Victor Hugo’s rumination, as you please to call it, is not the point–although it does have a lot of impact amongst adolescents. The point is that you say there is no “substantive difference” between freedom and equality. On this basis, you dispute what Weigel has to say: you say,

    If there were a substantive difference between excluding the poor from wealth creation and redistribution of wealth he might have a point.

    The difference is between equality of opportunity and equality of result. The dialectics is between freedom and equality. Since there plainly is a “substantive difference,” you’re bound to admit that Weigel has a point.Report

    • Avatar jfxgillis says:

      Roque:

      The Pope was trying to restrict capitalism to make it accord with Catholic dogma and thereby “solve” these political issues within Catholic dogma.

      Yes. Of course. I quote agree with that reading.

      Now. On your other point. INCLUDING three billion poor people in the distribution–note, I said distribution, not redistribution–of the proceeds of neoliberal capitalism necessarily reduces the Return to Capital for those holding the Capital. The holders of Capital hence fiercely resist that inclusion. That’s a no-brainer for anyone who sees how the world really works rather than thinking the world looks like some model written by some twenty-something rich kid with a fellowship at the von Mises institute.

      And even at that, Weiegel was simply WRONG about what the Pope said. BXVI explicitly endorsed redistribution as a remeedy for the “grave imbalances” that arise when the economy is viewed merely as an engine of wealth creation. That part I DID quote because it leapt out at me last Wednesday or so or whenever I read the whole thing through.Report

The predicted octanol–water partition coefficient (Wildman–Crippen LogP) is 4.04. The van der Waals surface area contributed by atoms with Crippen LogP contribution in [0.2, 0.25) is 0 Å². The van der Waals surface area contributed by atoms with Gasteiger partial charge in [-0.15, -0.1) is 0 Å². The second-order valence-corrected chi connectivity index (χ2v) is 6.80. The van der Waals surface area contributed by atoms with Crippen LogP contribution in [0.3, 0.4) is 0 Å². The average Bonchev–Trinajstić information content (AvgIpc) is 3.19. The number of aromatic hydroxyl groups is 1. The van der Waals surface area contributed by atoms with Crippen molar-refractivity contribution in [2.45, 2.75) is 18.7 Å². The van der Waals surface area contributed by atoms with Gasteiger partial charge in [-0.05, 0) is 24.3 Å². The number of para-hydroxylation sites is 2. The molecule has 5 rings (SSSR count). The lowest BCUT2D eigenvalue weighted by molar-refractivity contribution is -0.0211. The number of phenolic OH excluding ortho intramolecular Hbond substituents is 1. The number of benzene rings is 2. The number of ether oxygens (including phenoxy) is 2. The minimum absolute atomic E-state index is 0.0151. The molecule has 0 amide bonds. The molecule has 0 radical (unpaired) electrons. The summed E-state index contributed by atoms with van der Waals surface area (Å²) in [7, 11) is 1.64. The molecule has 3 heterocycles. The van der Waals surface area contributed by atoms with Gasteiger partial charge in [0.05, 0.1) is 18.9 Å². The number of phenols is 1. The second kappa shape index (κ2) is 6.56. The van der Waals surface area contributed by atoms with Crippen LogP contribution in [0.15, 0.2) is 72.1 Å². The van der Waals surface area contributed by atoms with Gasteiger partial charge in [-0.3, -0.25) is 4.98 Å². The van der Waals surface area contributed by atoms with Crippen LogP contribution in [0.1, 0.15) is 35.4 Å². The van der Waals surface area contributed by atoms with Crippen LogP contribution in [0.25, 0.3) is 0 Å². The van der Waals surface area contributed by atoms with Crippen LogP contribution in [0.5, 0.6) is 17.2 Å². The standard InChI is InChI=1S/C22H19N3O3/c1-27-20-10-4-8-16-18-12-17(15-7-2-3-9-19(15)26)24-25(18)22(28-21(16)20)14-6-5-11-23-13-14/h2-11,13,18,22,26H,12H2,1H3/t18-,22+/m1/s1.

• Avatar Roque Nuevo says:

        The point is, you said that there was no “substantive difference” between excluding or including the world’s poor in “wealth creation” and “redistributing” the world’s wealth. You said that this lack of “substantive difference” between the two made Weigel’s analysis worthless and that, in case you were wrong, i.e., in case there really is a “substantive difference” between the two, Weigel would then “have a point,” according to your own words. By now I think it’s obvious that there is a “substantive difference” between the two and therefore that Weigel does “have a point” after all.

        Then there’s this:

        INCLUDING three billion poor people in the distribution–note, I said distribution, not redistribution–of the proceeds of neoliberal capitalism necessarily reduces the Return to Capital for those holding the Capital. The holders of Capital hence fiercely resist that inclusion. That’s a no-brainer for anyone who sees how the world really works rather than thinking the world looks like some model written by some twenty-something rich kid with a fellowship at the von Mises institute.

        A couple of quick points: